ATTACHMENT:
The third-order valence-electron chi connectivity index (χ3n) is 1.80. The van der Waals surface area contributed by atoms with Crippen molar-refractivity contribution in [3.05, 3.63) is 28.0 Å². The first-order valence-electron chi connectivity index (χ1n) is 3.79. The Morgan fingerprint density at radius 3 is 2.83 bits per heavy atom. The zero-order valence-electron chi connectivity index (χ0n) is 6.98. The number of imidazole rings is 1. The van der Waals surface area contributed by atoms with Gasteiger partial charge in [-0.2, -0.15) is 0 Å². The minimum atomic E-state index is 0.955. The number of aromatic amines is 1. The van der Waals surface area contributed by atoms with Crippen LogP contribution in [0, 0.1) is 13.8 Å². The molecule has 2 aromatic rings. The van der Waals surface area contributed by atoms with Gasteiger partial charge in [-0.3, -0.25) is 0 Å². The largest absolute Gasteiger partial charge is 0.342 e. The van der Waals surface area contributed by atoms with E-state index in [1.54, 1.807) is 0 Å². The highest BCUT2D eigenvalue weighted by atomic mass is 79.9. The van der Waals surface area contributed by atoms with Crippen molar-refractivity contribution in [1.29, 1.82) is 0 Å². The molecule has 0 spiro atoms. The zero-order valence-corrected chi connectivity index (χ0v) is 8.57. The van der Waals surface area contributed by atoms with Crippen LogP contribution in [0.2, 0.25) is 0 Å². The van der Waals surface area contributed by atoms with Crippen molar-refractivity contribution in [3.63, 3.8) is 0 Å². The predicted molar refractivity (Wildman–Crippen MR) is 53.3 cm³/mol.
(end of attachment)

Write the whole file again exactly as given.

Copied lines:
The third-order valence-electron chi connectivity index (χ3n) is 1.80. The van der Waals surface area contributed by atoms with Crippen molar-refractivity contribution in [3.05, 3.63) is 28.0 Å². The first-order valence-electron chi connectivity index (χ1n) is 3.79. The Morgan fingerprint density at radius 3 is 2.83 bits per heavy atom. The zero-order valence-electron chi connectivity index (χ0n) is 6.98. The number of imidazole rings is 1. The van der Waals surface area contributed by atoms with Gasteiger partial charge in [-0.2, -0.15) is 0 Å². The minimum atomic E-state index is 0.955. The number of aromatic amines is 1. The van der Waals surface area contributed by atoms with Crippen LogP contribution in [0, 0.1) is 13.8 Å². The molecule has 2 aromatic rings. The van der Waals surface area contributed by atoms with Gasteiger partial charge in [-0.3, -0.25) is 0 Å². The largest absolute Gasteiger partial charge is 0.342 e. The van der Waals surface area contributed by atoms with E-state index in [1.54, 1.807) is 0 Å². The highest BCUT2D eigenvalue weighted by atomic mass is 79.9. The van der Waals surface area contributed by atoms with Crippen molar-refractivity contribution in [1.29, 1.82) is 0 Å². The molecule has 0 spiro atoms. The zero-order valence-corrected chi connectivity index (χ0v) is 8.57. The van der Waals surface area contributed by atoms with Crippen LogP contribution in [0.2, 0.25) is 0 Å². The van der Waals surface area contributed by atoms with Crippen molar-refractivity contribution in [3.63, 3.8) is 0 Å². The predicted molar refractivity (Wildman–Crippen MR) is 53.3 cm³/mol.